I had to scrap a draft of a piece for the first Appalling Stories anthology because I couldn’t develop an ending that would both satisfy the reader and not descend into cliche. It involved a middle schooler who was being bullied by Syrian immigrants, and when the school refused to intervene because of the bullies’ protected social status, the boy’s father goes to the main bully’s house in a bad neighborhood to address the situation himself. My original conclusion had him knock on an unresponsive door, dejectedly go back to his car, and get mugged and stabbed by an aggressive panhandler. It was ugly and brutal and ended the story, but not well. Anything like the father meeting the parents and developing a rapport, or meeting the parents and finding that they’re bad people, or meeting the parents and bullying them himself, or going home and angrily bullying his family would have been too hackneyed. The story just got away from me, which is why I like to use an outline for the vast majority of my fiction.
With the deadline looming I scrambled to come up with something, and seeing my kid watch television shows produced long after my childhood gave me an idea. The notion of SETI searching for extraterrestrial radio communication fascinated me, and I’d always wanted to write a story about what would happen if we actually received television signals from an alien planet. Combine this with every parent’s fear of his kid becoming alienated from him because of a rapidly-changing culture, and you’ve got something most of us can relate to. That’s how Cultural Overtones was conceived. In a way it’s about Elvis and rap music and teenage rebellion, and in another way it’s about something a lot more disturbing.
Being a parent is a full-time job that requires mindfulness as well as love and affection, and you have to make smart decisions about what to let slide and what to address. What happens when you go on autopilot?
You’ll see. Below the fold is an excerpt from Cultural Overtones.
Susan scrolled her Facebook feed, skipping the 30-second avocado toast recipe videos and political memes to find the vacation pictures her sister had texted about last night. Every photo had to get a Like and a comment or Zooey would get mad. Not outwardly mad, just icily silent for days.
Does every family measure affection with Facebook Likes?
The toaster oven dinged, and as Susan moved to pry out the bagel half with a butter knife, the video screen set into the refrigerator door unmuted at her proximity.
“—this morning on CNN’s New Day we’ve got Carl Monnet in studio. Carl’s the author of The Cygnus Tapes, the runaway best-seller that blew the lid off of the biggest cover-up in human history. Now, almost twenty-five years later, he’s here to talk about—”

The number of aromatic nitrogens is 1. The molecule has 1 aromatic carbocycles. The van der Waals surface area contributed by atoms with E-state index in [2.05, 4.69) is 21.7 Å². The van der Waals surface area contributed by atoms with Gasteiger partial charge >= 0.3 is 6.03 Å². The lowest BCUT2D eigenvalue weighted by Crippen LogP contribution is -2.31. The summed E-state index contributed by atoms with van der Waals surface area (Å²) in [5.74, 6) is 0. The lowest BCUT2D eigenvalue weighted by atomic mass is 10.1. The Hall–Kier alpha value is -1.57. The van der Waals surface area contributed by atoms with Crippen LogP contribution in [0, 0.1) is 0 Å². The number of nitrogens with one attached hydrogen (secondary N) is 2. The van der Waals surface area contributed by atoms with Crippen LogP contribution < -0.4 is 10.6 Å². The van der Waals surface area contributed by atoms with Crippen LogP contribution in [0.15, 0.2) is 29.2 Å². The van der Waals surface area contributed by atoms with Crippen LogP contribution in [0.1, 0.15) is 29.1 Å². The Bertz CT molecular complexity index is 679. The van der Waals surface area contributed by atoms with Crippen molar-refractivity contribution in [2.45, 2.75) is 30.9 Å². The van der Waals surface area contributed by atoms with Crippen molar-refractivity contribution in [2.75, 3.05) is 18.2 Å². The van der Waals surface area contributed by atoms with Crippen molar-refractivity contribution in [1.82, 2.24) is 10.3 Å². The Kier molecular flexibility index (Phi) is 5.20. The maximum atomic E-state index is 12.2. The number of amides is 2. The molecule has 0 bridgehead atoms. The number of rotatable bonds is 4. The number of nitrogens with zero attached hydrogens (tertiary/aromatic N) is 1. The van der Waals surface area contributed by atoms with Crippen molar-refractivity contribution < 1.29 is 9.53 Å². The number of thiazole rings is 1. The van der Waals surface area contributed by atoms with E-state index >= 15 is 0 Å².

“Oh, come on,” she muttered, scraping margarine across the bagel’s browned surface. The proximity sensor was supposed to show the fridge’s interior when someone got close, not activate the volume controls, but it hadn’t had a software update in months. At least it still kept food cold.
“—so even as we’ve been broadcasting our television waves into outer space for close to 80 years, the Cygnians have been doing the same with their television-analogues for, well, we don’t know how long. What we do know is that their star, Beta Cygni, is 380 light-years away, so even if they’re listening, they won’t receive our signals for at least three hundred—”
She chewed, swallowed, and activated Siri. “Set reminder for two PM to update fridge software.”
“Okay,” said her phone. “I’ll remind you.”
“—still learning more and more, but even though the Cygnians have three sexes, they’re a lot like—”
“Who’s that guy? He looks familiar,” Emma said, drifting in to put an ice cream-crusted bowl in the sink.
Susan looked up, gaped at her daughter’s outfit, and inhaled bagel crumbs. Trying to control the coughing spasm, she said, “You…you are not going out dressed like that.”
Great. Now I sound like my mother. The circle of life is complete.
“What?” Emma asked, turning up her palms. “What’s wrong?”
“You know what’s wrong.”
Emma folded her arms. “Everyone dresses like this.”
Rolling her eyes, Emma said, “No, but you’re—”
“I’m what.” Susan sharpened her stare into a glower. “Old?”
Emma eased her tone into something more conciliatory. “Well, uh, no, but you’re just not into it. You know, the culture.”
Lifting an eyebrow, Susan said, “Cygnian culture. TV shows from space aliens.”
Susan pointed at the fridge’s video screen with her chin. “Well, that guy, he’s the world’s foremost expert on—” she made finger quotes. “’The culture.’ Cygnian culture. And you don’t see him going out wearing pasties and hot pants.”
“They’re not pasties. And Cygnian males don’t dress like that anyway.”
Pushing her plate away, Susan said, “Human females don’t, either. At least not you. You’re fifteen years old, and you’re not going out dressed like a hooker, for Christ’s sake.”
Emma’s pink-lipsticked mouth pointed down at the corners. “Dad doesn’t mind.”
“One of the many reasons why you see him only one weekend a month, Emma.”
You can read the rest of Cultural Overtones, plus twelve other entertaining stories, in the anthology Appalling Stories: 13 Tales of Social Injustice.